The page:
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Volume 18, 1885
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Art. XXI.—Notes on the Habits of the Polecat, Ferret, Mongoose, Stoat, and Weasel.

[Read before the Auckland Institute, 30th November, 1885.]

Putorius putorius.—Polecat.

This animal is common in Europe, except North Russia and Lapland, and is found in Siberia, Kamtschatka, and Tartary. It frequents mountains, forests, plains, and settlements; and makes a comfortable nest of grass, moss, leaves, &c., in hollow trees, or under the roots; between rocks, thick scrub, or in burrows, which they excavate if unable to find any already available. In severe winters they come near settlements, where they take up their abode in hay or straw stacks, stone walls, or some unmolested places about farm-houses, where they make great havoc amongst the poultry and eggs; and in Austria a reward is offered for their destruction. They destroy all the small animals and birds which they are able to overpower, and are even dangerous to children.

At a place in Austria where they are numerous, on one occasion when I was out hunting, I disturbed a hiding-place of these animals amongst the rocks, from which four came out,

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and, instead of attempting to escape, they defended themselves in a most plucky and aggressive manner, by biting at my boots and stick, until I had destroyed the last. Their movements are active, and they are good climbers, swimmers, and divers. The female, after a period of two months, brings forth from three to six young, which are full-grown in about four months.

Putorius furo.—Ferret.

These animals belong to the same class as the former, but are smaller in size and more delicate in organisation, and cannot stand cold climates. They were reared in confinement in ancient times, and are mentioned by Pliny. They are now used for destroying rabbits and rats; but they are almost as destructive as their ally the polecat to small animals, birds and their eggs. They increase rapidly, having from four to eight young at a time.

Herpestes ichneumon.—Mongoose (Pharoahan Rat).

These animals are useful in destroying snakes and vermin, but are very destructive to domestic and wild birds and their eggs, besides killing animals much larger than themselves through their cunning and activity. They destroy more than they eat, in most cases merely sucking the blood and devouring the brain. The Arabs and Egyptians hunt and destroy them at every opportunity. They are common in Africa, Egypt, and Barbary, inhabiting the lowlands, and generally near rivers, where they conceal themselves in burrows or thick undergrowth, from which they watch for their prey. There are several varieties and species belonging to this genus, whose habits are similar to the species already described.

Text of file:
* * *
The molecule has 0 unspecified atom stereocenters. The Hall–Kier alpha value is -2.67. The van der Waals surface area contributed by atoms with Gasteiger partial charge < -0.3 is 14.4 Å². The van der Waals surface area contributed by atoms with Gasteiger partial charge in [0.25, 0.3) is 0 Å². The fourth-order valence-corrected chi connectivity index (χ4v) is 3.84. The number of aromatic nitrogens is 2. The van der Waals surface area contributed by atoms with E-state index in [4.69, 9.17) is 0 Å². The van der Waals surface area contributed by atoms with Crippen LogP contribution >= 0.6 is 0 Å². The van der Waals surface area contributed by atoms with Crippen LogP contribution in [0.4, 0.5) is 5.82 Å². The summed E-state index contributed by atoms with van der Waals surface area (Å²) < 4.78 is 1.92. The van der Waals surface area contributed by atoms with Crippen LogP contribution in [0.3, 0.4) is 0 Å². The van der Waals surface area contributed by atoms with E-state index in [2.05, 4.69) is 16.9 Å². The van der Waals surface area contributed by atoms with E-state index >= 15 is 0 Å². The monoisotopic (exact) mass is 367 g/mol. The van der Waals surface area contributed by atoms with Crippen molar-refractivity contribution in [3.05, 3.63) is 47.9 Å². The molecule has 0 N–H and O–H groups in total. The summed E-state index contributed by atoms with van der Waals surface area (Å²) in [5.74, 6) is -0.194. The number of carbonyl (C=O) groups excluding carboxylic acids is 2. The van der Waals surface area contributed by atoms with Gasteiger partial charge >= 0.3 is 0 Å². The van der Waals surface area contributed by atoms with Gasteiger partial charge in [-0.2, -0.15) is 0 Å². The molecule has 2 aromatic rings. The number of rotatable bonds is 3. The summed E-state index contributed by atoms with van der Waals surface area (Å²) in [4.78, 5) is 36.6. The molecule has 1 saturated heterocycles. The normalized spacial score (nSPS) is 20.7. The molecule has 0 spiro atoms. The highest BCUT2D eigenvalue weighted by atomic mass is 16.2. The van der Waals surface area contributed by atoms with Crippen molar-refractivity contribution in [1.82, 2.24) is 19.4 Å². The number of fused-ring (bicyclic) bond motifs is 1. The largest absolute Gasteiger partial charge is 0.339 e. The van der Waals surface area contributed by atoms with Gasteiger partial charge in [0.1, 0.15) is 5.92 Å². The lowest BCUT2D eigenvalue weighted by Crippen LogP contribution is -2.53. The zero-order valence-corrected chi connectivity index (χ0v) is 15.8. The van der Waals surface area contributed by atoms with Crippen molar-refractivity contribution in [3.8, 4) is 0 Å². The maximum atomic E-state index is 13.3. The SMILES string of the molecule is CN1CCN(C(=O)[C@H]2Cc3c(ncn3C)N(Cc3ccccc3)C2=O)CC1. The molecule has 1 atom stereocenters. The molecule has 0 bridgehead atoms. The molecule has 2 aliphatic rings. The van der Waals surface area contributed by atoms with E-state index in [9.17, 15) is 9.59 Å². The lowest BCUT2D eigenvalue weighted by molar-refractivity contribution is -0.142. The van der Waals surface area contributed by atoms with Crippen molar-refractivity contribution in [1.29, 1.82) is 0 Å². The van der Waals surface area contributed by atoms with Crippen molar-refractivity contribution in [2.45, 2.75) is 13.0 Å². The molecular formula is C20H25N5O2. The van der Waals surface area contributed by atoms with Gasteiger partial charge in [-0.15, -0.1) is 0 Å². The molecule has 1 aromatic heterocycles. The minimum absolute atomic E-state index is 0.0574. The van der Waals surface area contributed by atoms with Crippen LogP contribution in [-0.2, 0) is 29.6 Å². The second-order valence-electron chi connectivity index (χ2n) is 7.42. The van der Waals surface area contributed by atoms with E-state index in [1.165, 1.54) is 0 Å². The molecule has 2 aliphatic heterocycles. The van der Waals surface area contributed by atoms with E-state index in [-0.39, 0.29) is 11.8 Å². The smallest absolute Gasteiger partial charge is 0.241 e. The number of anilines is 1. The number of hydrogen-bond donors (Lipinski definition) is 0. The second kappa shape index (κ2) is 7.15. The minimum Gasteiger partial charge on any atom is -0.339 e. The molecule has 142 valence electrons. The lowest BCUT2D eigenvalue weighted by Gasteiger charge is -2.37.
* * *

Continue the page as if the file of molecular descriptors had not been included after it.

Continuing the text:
Mustela erminea.—Stoat, or Large Weasel.

This animal when full grown is about 14 inches in length, with a very slender body and short legs. The colour in summer is a reddish brown; throat, under-part, and inside the legs, white. In winter it changes to white, except the black brush on the tail. I have shot, on several occasions, piebald and spotted ones. They are very active, day and night; are expert in climbing, swimming, and even diving. Pursuing their prey stealthily, they make a final spring to secure it. I do not know any animal pluckier or more vicious than these: they attack and overpower animals three times their own size. If one cannot master its prey, on its making a hissing noise others come to its assistance to conquer the victim, biting at its throat till it succumbs. They even attack children, if they interfere with them. They are useful in destroying rats and mice, but do great harm amongst poultry, small animals, birds and their eggs. I know cases where they killed every fowl about the house, and pigeon in the cots, in one night.

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These animals inhabit plains, mountains, and forests, hiding in burrows or under stones or in thick hedges; and I also found them in farm-houses, where they had a dry place of concealment, and where they make a nest of grass and moss to sleep.

In the month of June, in Austria, the female brings forth after five weeks from four to eight young, which she protects with great bravery. The family stay together till the winter.

Mustela vulgaris.—Common Weasel.

This pretty little animal has the same habits and habitats as its ally the stoat, and is not behind it in bloodthirstiness. If the larger carnivorous animals were as courageous and vicious as these, they would soon reduce materially the limits of animal life.